7 Aug 2014

The benefits of citation analysis in individual student research consultations

Back in 2012, Thomas Reinsfelder suggested that students exposed to a one-on-one consultation with a research librarian after writing a first draft will show a greater improvement in the quality of sources used on the final paper than students who did not meet with a librarian.

This statement is based on the premise that personal research consultations that include the analysis and progressive monitoring of citations can be quite effective in improving the qualitative outcome of continuous assessments produced by undergraduate students.

The rationale here is straight forward. Individual meetings allow for greater attention to detail, consideration of specific academic needs and the ability to address students’ assignment focused concerns. Librarians have a unique learning opportunity here as they can find out about how students select and use information sources. They can also monitor and review the progression of individual works, i.e. from initial assignment draft to final product. The citation analysis element focuses on the quality and appropriateness of sources cited – rather than type and/or format – within the context of a student’s early draft paper and the final pre-submission version.

It is difficult to quantitatively measure the effectiveness and impact of research consultations enjoyed by individual students. For example, Donegan (cited in Reinsfelder, 2012) compared test results and identified little difference in the research skills displayed by students who received individual research support vis-à-vis those who merely availed of group based instruction. Others (Gale and Evans; Williamson, Blocker, and Gray cited in Reinsfelder, 2012) note that individual research consultations were perceived as a positive and effective library service.

Importantly, another study notes that citation analysis is a useful design element in library instruction programmes, as it alerts librarians of the number of citations in student papers (representing effort) and the types of sources used (indicating quality), especially those requiring use of library resources and research tools (Hovde, cited in Reinsfelder, 2012).

Measuring citation quality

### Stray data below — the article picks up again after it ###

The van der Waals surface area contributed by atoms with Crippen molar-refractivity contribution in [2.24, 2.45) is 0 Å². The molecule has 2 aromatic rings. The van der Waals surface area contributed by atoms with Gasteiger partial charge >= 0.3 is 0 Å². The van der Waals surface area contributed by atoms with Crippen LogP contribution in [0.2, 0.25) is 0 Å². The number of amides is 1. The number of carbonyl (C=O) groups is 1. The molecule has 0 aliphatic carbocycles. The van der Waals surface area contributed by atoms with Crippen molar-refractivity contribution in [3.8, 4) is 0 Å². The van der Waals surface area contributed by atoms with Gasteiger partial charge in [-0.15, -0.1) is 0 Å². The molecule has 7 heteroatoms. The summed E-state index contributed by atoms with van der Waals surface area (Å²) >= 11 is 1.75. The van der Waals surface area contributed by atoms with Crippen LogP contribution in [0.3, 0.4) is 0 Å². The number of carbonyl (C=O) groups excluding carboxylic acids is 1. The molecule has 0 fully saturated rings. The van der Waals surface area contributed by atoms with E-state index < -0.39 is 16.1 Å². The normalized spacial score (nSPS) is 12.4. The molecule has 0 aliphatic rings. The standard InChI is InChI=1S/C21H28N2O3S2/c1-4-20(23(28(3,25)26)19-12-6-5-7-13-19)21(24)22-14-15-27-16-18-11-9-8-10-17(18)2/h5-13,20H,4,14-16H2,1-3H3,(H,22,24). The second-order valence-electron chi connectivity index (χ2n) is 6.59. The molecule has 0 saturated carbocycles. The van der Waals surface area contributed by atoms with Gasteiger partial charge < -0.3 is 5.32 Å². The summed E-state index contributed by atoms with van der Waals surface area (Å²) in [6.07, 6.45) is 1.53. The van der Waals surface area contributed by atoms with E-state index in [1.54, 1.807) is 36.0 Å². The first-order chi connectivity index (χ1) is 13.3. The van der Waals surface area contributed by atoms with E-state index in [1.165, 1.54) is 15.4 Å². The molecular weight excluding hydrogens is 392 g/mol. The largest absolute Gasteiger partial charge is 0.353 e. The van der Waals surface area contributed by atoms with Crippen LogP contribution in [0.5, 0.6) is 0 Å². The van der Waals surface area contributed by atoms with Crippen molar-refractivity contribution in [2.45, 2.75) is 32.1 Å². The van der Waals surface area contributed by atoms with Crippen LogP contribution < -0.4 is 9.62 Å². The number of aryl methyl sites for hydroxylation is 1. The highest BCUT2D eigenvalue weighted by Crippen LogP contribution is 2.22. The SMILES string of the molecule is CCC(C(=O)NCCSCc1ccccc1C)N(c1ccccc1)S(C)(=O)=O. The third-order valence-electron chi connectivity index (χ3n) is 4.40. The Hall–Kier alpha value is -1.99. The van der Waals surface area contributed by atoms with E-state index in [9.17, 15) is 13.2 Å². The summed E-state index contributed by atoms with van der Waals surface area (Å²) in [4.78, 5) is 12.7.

It is important to identify adequate criteria and a solid process for rating the quality of an assignment bibliography presented by a student. Through the ‘objective’ measurement of a draft paper, one hopes to improve the quality and appropriateness of information sources used in the final version. Common measures include 1] quantity of sources, 2] format or type of source (digital/analogue; grey literature, journals, monographs), 3] currency, 4] variety, 5] relevance to the topic under discussion, 6] authority/legitimacy/quality of information used (e.g. based on the idea of quality on the reputation of the source, i.e. publisher and author; scholarly vs. popular), 7] consistency in citation formatting.

Rating scale reliability
It is important to consider that the development for any type of assessment scale requires considerable time and effort. When applied in the field, ‘objective’ rating scale measurements are coloured by individuals’ (subjective) assessments. This, in turn, can lead to incongruous outcomes when applied on scale for validity and reliability testing. Consequently, continuous scale variables fine-tuning and re-assessment is required to ensure successful application (see e.g. the efforts made on behalf of the READ Scale and Project SAILS).

The good news is that in the analysis of this rating scale scenario, one-on-one consultations with a librarian during the paper writing process did result in sources of higher quality being used on the final paper than on the draft paper. The comparison of relevant test results, through the application of the above rating scale, noted  a significant statistical difference.

Crucially, no statistical significant difference was noted in the quality of sources used in draft and final papers of students (the control group) who did not enjoy a consultation (one might even use the horrible phrase "an intervention...") with a librarian.

Faculty who supported this project noted that students who enjoyed a one-on-one research consultation with a librarian improved the ultimate outcome on their work significantly. In particular, students developed a better understanding of the different types of sources out there and their appropriate use within the academic research/writing context. Another interesting perception was that students were encouraged to develop new ways of thinking about research assignments.

The bottom line is that strategic partnering up with the library for assistance and expertise is a no-brainer approach in aiding faculty and student success. The use of rating scales (in this case for rating the quality of sources used by students) can be helpful in measuring and evidencing the success of such partnerships.

However, the establishment of such a service necessitates that expectations are carefully managed and calibrated. Research consultations are time and energy consuming for library staff. It is also important to state that not every student on campus can avail of such a focused service due to obvious staffing constraints.

Source and further reading:
Reinsfelder, T. (2012). Citation Analysis as a Tool to Measure the Impact of Individual Research Consultations. College & Research Libraries,73(3), 263-277.
Mackey, T. P., & Jacobson, T. (2010). Collaborative information literacy assessments: Strategies for evaluating teaching and learning. New York: Neal-Schuman Publishers, Inc.


Post a Comment